Joshua Glenn and Elizabeth Foy Larsen
The sixth graders at Marymount School — an independent Catholic school for girls in Manhattan — have a problem they need to solve. The American Dental Association recommends that kids brush their teeth for two minutes, twice a day. But the students know that most kids fall well short of that goal. How — their teachers ask — can they find a solution to this challenge?
The girls open their sketchbooks and doodle possible solutions. One toothbrush plays music. Another comes with a timer. Still another has a tiny TV embedded into the handle. One model grows larger as you brush and then gets smaller when the two minutes are up.
The project takes several weeks and involves more than a few trips to the school’s Fab Lab, a state-of-the art digital prototyping and manufacturing facility that Marymount started in 2011 to more thoroughly engage its students in math and science. It’s here that they transfer their sketches to computer-automated drawings, which are then sent to the classroom’s MakerBot, a 3-D printer that seems like it was plucked straight out of The Jetsons.
While there’s a lot of laughing in the Fab Lab, the class also comes with its share of frustration as students try their hands at solutions that don’t work. That’s all part of the process, says Jaymes Dec, the lab’s administrator, who started Marymount’s program after a grant to facilitate these same kind of lessons with South Bronx high schoolers ran out. “My goal is more about inspiration than education,” he says. “I don’t believe you can just pour knowledge into students. They have to learn things by trying them out.”
1. Read the whole thing. I’ve been droning on for some time now that if we are to save schools, our value proposition has to change. We can’t be the places kids come to learn stuff that they can learn on their own in a gajillion different places now. We have to become the places where we help kids make interesting, meaningful, useful, beautiful artifacts of their learning that they can share with the real world. That’s our value moving forward. That stuff that can’t be “Khanified.”
2. This is “unflippable” if you will. I’ve come around to the idea that flipping classrooms has helped teachers individualize with students and make the content more meaningful in practice. But it’s still our content. It’s still about what we want kids to learn when we want them to learn it absent any real context or purpose that makes it meaningful outside the classroom, context that helps them to love it. I’ll take a Fab Lab every day. I’ll take spaces where kids are engaged in work that is meaningful to them, not us.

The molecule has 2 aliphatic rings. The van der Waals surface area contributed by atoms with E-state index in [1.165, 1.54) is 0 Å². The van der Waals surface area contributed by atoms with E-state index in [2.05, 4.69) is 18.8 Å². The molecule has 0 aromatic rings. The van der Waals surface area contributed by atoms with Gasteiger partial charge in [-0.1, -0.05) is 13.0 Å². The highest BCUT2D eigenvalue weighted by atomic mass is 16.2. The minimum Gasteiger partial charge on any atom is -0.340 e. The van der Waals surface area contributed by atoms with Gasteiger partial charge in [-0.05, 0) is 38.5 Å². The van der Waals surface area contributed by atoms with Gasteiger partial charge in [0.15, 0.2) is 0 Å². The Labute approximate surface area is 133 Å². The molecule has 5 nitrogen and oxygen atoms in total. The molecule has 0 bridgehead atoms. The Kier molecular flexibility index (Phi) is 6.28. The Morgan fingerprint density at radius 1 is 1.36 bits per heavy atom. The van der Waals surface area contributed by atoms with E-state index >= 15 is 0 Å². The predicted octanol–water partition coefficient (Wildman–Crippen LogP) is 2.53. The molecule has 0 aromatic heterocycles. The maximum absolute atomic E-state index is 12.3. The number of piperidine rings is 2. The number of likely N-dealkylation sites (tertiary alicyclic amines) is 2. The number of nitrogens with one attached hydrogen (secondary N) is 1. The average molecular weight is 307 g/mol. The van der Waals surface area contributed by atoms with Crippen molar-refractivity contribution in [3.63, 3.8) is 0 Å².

I know…the Fab Lab is hard. There’s no money. There’s no space. We’d need training. Lots of “Yeah, Buts”. But I’d argue the bigger problem is there is no vision. If we see this as better learning than the lockstep curriculum that we’re currently delivering in a variety of ways in schools, then why aren’t we fighting harder for it? Why aren’t we demanding it? Why aren’t we at least starting conversations around it?
The good news is, some people are.
Need a roadmap? Follow the kids at Marymount. We have a problem we need to solve. Schools are under a huge challenge from the Web, and we’re not changing. Take out your sketchpads. Start fabricating. Start talking. Start dreaming. Start creating a vision for teaching and learning that makes more sense for this moment. Engage in that conversation anywhere you can.
And then, start making stuff with your kids.
The key, as with all of hands-on learning, is for the grownups not to do what really should be the child’s work. “We want to teach kids that they have a lot of answers inside of them,” says Jason Chua, one of SparkTruck’s founders. “If you don’t get things right the first time it’s OK to continue prototyping and iterating until you find a solution that makes sense.”
We have answers inside of us, too you know. Are you iterating toward change?